Sunday, August 3, 2008

On the consumption of wilderness

Last year in my seminar course for fourth-year environmental studies students, a colleague from the Anthropology department at uOttawa gave a wonderful guest lecture on "the meaning of wilderness". He began with a reading from William Cronon's The Trouble With Wilderness (my 2nd-favourite piece of writing by Cronon, the first being  his 1984 book Changes in the Land) and went on to discuss a variety of ways in which "wilderness" has been represented in fiction and non-fiction over time. In a nutshell, the view western society takes of wild places has changed 180 degrees over time. Compare the portrayal of wild places in Grimm's fairy tales (where they are populated by wicked wolves and child-eating witches) to how the wild is represented in Group of Seven paintings, Ansel Adams photographs, the LL Bean catalogue and motion pictures like A River Runs Through It

In present-day North America, some wild places (i.e. places where there is little visible evidence of human activity) have been elevated to the status of secular temples. Even if we have never visited them, we know the names of such places, and can readily conjure up mental images of what they must be like: Yosemite, the Grand Canyon, Algonquin Park, Banff, Yellowstone. Of course these places have become such popular destinations for summer tourists, it's often hard to see the trees for the forest of RVs, and the last place you will find enough solitude to commune with nature will be on the more accessible footpaths, hiking trails or canoe routes. It's often the same thing at our lesser known parks and conservation areas in the summer: crowds of people trying to spend a little time in the Great Outdoors, even if that translates to little more than having a few beers around a campfire or swimming in a lake instead of a chlorinated pool.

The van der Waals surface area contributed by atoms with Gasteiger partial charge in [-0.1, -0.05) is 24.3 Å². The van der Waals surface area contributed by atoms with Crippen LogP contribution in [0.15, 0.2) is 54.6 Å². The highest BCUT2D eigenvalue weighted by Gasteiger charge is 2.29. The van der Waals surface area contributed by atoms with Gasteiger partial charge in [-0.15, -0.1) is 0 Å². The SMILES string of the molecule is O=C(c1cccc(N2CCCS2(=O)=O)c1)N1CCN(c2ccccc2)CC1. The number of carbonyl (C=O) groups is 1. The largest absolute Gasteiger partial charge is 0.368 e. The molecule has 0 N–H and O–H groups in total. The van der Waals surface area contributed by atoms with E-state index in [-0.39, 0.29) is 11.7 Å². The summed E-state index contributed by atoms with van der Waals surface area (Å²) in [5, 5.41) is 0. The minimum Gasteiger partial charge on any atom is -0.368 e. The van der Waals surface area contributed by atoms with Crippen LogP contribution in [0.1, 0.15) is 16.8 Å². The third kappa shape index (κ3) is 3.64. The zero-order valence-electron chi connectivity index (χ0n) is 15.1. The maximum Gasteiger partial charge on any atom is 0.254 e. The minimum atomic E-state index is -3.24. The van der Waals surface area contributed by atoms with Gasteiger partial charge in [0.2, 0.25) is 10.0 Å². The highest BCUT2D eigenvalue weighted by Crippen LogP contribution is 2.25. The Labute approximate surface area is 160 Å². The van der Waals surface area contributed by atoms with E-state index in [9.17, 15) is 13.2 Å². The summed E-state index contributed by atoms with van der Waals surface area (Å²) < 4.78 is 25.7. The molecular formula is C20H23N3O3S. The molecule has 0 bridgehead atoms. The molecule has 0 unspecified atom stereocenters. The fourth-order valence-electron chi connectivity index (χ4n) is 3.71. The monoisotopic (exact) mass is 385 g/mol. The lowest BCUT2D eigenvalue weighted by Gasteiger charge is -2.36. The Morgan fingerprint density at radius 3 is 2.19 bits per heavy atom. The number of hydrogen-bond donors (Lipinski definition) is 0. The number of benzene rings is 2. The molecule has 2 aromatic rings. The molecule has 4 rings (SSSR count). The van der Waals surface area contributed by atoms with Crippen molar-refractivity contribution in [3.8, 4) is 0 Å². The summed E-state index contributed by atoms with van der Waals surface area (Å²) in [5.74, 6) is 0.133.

I do not begrudge the fact that many of our most famous wild places can be especially crowded with tourists. The fact that the trailhead parking lot at Mount Washington overflows on a July Saturday (as it was last weekend) is, to me, a good thing. The fact that the trailhead parking lot is smaller than the lot at any strip mall is a bad thing. Traffic jams at the entrance to national, state and provincial parks are beautiful things that I wish would happen more often than just summer long weekends. I do not have much time for those who moan about how the most beautiful wild places are becoming overrun and therefore spoiled by large numbers of visitors. You know the type of person I am talking about - every stitch of their clothing is Mountain Hardwear or North Face, and they can't simply hike the slopes of Mount Rainier, but have to summit it at the fastest pace possible.

Yes, large numbers of tourists are invariably accompanied by litter, tailpipe emissions, noise pollution, soil erosion, etc, etc., things that make city-life disagreeable and which seem particularly out of place in the company of mountains, rivers and forests. However, I would like to think that out of every busload of package tourists who set eyes on the Columbia Icefields for the first time, there will be among them a few who will have an epiphany - an epiphany that will make them rethink their lifestyle and patterns of consumption when they return home.

For in the end, the greatest threats to our wild places are not the stray candy-bar wrappers and stray walkers who leave the trail and damage the wildflowers. The greatest threats come from our unbelievably greedy levels of frivolous consumption, our unrestrained use of fossil fuels, and the incessantly growing mountains of plastic refuse our society produces. These behaviours drive the clearance of forests around the world, create massive dead-zones in the oceans and modify atmospheric chemistry. I would gladly choose more litter at the base of the trees in Redwood National Forest if it meant a little less carbon dioxide and methane in the air at their crowns.

Finally, anyone who has visited a popular park in the off-season knows that the wild is always there. The deer retreat a little farther back into the woods on a July long weekend, but in mid-September they will be back browsing the shoulders of park roads. You can't hear the birds for the voices and radios on May 24 weekend, but you can't miss them on Thanksgiving weekend. We do far less harm to the wild going for a walk in the woods on a summer weekend than we do sitting in our homes with the A/C cranked and the TV bleating in the background. 

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